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Are these bug bites or an infection?
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Are these bug bites or an infection?

Itchy spots that blister after a few days, weep clear liquid, and take forever to heal! Started with my 15 yr old daughter, next came me, then my 17 yr old, and my son's girlfriend. My husband and son haven't gotten any. this has been going on for months. Doctors have said hives, flea bites, staph, and they just don't know. This doesn't act like a bug bite, no one has seen anything on them, and the blister is small, hard, and the itching don't stop until days after the blister has popped and the sore has wept for days.
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Avatar_f_tn
Hi,

This could be an allergic reaction. You should take some oral antihistamine medications for your symptoms and apply calamine lotion at the sites to help soothe the lesions. It would be best to consult with your doctor at the earliest about whether you need a course of steroid medications or any injectables.

Short periods of intense rubbing can cause a blister, but any rubbing of the skin at all can cause a blister if it is continued for long enough. Blisters are most common on the hands and feet, as these extremities are susceptible while walking, running, or performing repetitive motions. Blisters form more easily on moist skin than on dry or soaked skin, and are more common in warm conditions.

Sometimes, the skin can blister when it comes into contact with a cosmetic, detergent, solvent or other chemical; this is known as contact dermatitis. Blisters can also develop as a result of an allergic reaction to an insect bite or sting.'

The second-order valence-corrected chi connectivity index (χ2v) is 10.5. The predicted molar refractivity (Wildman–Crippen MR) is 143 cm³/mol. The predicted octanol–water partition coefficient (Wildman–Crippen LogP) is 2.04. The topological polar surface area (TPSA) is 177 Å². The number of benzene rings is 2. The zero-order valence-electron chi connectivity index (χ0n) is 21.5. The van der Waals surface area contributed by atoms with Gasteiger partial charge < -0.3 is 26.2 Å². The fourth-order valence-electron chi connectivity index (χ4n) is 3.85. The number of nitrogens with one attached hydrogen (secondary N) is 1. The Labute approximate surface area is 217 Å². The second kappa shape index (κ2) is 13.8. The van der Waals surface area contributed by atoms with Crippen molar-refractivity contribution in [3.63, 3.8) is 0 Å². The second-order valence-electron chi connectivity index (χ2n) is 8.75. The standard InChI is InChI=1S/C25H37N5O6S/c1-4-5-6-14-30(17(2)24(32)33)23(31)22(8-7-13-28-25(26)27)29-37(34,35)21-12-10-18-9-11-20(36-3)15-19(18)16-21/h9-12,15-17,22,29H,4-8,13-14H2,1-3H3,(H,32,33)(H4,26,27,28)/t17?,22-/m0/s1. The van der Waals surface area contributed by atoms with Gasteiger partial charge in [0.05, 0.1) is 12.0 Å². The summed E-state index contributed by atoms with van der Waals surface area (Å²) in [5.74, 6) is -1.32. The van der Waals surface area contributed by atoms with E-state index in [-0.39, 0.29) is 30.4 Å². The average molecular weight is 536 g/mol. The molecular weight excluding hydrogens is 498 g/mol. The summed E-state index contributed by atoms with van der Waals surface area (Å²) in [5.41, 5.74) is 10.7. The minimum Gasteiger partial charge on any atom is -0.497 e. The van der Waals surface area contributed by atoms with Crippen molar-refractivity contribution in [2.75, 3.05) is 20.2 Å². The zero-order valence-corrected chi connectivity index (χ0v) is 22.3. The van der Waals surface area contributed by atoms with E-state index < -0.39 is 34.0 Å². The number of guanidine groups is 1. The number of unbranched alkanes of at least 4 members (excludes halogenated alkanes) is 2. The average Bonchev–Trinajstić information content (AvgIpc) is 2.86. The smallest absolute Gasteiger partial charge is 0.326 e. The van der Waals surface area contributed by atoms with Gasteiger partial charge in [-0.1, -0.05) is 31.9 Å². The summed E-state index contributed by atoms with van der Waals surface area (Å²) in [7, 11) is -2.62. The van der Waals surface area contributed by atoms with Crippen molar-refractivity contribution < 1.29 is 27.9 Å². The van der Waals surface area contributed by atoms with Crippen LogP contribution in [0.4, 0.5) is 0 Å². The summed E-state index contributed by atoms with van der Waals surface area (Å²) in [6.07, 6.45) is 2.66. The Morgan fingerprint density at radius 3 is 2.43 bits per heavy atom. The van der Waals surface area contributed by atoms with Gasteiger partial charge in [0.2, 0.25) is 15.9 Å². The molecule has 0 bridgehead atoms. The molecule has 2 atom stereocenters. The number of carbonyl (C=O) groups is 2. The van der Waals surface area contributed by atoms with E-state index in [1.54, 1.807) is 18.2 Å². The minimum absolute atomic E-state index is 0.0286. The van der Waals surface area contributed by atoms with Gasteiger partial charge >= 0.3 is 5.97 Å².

http://en.wikipedia.org/wiki/Blister

It would be best to consult a doctor if it does not resolve on its own in a few days. If a blister bursts, don't peel off the dead skin on top of the blister. Gently press the area to get rid of all the fluid inside, and then cover the blister and the area around it with a dry, sterile dressing to protect it from infection until it heals.

This could be dyshidrosis.


There are many treatments available for dyshidrosis, however, few of them have been developed or tested specifically on the condition.

    * Topical steroids - while useful, can be dangerous long-term due to the skin-thinning side-effects, which are particularly troublesome in the context of hand dyshidrosis, due to the amount of toxins and bacteria the hands typically come in contact with.
    * Nutritional deficiencies may be related, so addressing diet and vitamin intake is helpful
    * Hydrogen Peroxide - posited as a key alleviating treatment (not a cure) on a popular website, it is used in dilutions between 3% and 27% strength, but side-effects of its use include burning and itching, and there is argument as to whether it only attacks the 'sick cells'.
    * Potassium permanganate dilute solution soaks - also popular, and used to 'dry out' the vesicles, and kill off superficial staphylococcus aureus, but it can also be very painful. Undiluted it may cause significant burning.
    * Domeboro (OTC) helps alleviate itching in the short term.
    * Emollients during the drying/scaling phase of the condition, to prevent cracking and itching.

I suggest you go through the following link and let me know if you have any other doubts or need any other information.
http://en.wikipedia.org/wiki/Dyshidrosis

Let us know if you need any other information.

Regards.
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Avatar_n_tn
We have had this happening to us too! They are a small black insect that comes up out of our plants but also bite us when we are washing cars on the driveway etc. It takes weeks for them to heal and they weep so much when it has first happened that you can't wear pants over them etc. It has been happening to my Dad, older sister (who lives in another suburb) and a cousin of mine.
The only way we have found to prevent it is to wear pants and shoes and socks when you are in your garden. They tend to fly up from the ground so get you mostly around your lower legs.
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